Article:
The First 5 Association is funded solely by dues paid by each First 5 county, using a formula based on county size. First 5 Humboldt is one of 26 counties that contributes an additional amount to the “Policy and Communications Fund” which enables the Association to expand its policy work. Our contribution to this fund last year (its first year) was a modest $375. This policy focus is critical as First 5s experience declining revenue and look for policy solutions to maintaining the programs that First 5s provide.

That’s the Association in a nutshell. I attend their quarterly meetings, serve on their Advocacy Committee, participate in the monthly Northwest Region conference calls, and participate in any of their webinars that I can. Nancy Howatt, our fiscal consultant, sits on their fiscal committee, which is extremely valuable, as it gives us insight into revenue projections and the many changes F5 funding has experienced recently, as well as providing a forum for fiscal policy questions.

If you would like to subscribe to the Association’s weekly newsletter, let me know. It’s a great way to keep on top of the First 5 work at all levels.

Collective Impact

For many years, First 5 Humboldt has followed a Collective Impact model. Collective Impact represents a transdisciplinary, coordinated effort to solve a specified social problem, engaging a range of committed partners. Today, I’m attending a meeting with 12 other First 5 Executive Directors, the First 5 Association ED and First 5 California ED, to explore how First 5 can more effectively “operate and serve the early childhood development field in California to advance more funding and greater impact for all.” The meeting will work from a Collective Impact perspective.

For new Commissioners, and perhaps for some who have been with us a while, this article addresses Collective Impact as a systems change tool. Enjoy!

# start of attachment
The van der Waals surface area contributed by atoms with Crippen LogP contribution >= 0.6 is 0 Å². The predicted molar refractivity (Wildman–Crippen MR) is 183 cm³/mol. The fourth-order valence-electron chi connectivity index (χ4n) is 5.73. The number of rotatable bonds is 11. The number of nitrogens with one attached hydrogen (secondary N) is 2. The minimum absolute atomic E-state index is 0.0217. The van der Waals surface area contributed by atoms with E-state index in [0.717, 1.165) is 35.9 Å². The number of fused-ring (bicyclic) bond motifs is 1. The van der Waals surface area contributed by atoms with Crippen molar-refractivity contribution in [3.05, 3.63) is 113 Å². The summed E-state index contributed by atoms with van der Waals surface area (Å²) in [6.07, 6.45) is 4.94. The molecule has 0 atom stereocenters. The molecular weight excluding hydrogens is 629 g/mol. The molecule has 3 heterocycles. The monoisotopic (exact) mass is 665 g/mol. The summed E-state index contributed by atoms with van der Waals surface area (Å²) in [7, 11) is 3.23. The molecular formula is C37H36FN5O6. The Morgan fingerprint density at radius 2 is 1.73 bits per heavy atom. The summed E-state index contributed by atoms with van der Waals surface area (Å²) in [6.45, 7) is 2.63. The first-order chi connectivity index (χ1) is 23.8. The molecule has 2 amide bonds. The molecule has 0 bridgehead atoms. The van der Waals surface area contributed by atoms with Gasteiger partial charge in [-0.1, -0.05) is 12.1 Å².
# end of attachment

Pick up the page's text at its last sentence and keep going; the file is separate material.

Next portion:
First 5s Sign On to Letter on Governor’s Budget

The ECE Coalition – including First 5 – submitted comments on the Governor’s Budget Proposal to the Assembly and Senate Budget Committees last week, emphasizing that the proposal breaks the promise to continually increase access to early learning opportunities for low-income Californians.

The letter references new research from James Heckman and the California Budget Project.
ECE Coalition members:

partners

Text of the letter below:
February 2, 2017
The Honorable Holly Mitchell, Chair Senate Budget Committee The Honorable Phil Ting, Chair Assembly Budget Committee
State Capitol Building, Room 4203 State Capitol Building, Room 6026 Sacramento, CA 95814 Sacramento, CA 95814

The ECE Coalition is a partnership of early childhood education advocacy and service organizations working together to secure access to high quality early learning and care for California’s low-income children and families.
The Administration recently announced the largest spending plan in California history and yet reneges on critical commitments to our state’s most vulnerable children and families. Leaders last year negotiated a multi-year plan to address the reimbursement rate crisis facing early learning providers and make steady progress toward the state’s long-term goal of preschool access for all low-income children. The 2017-2018 budget proposal not only breaks this significant promise, but fails to recognize the urgent need to further stabilize and strengthen our early care and education system.
The California Budget and Policy Center reports that a typical single mother in California would have to spend two-thirds of her paycheck to cover child care costs. More than 1.2 million children eligible for subsidized child care and preschool do not receive services, yet state programs are still funded 20 percent below pre-recession levels. Making matters worse, two parents working full-time minimum-wage jobs now earn “too much” to qualify for child care assistance, despite staggering housing costs and other economic pressures.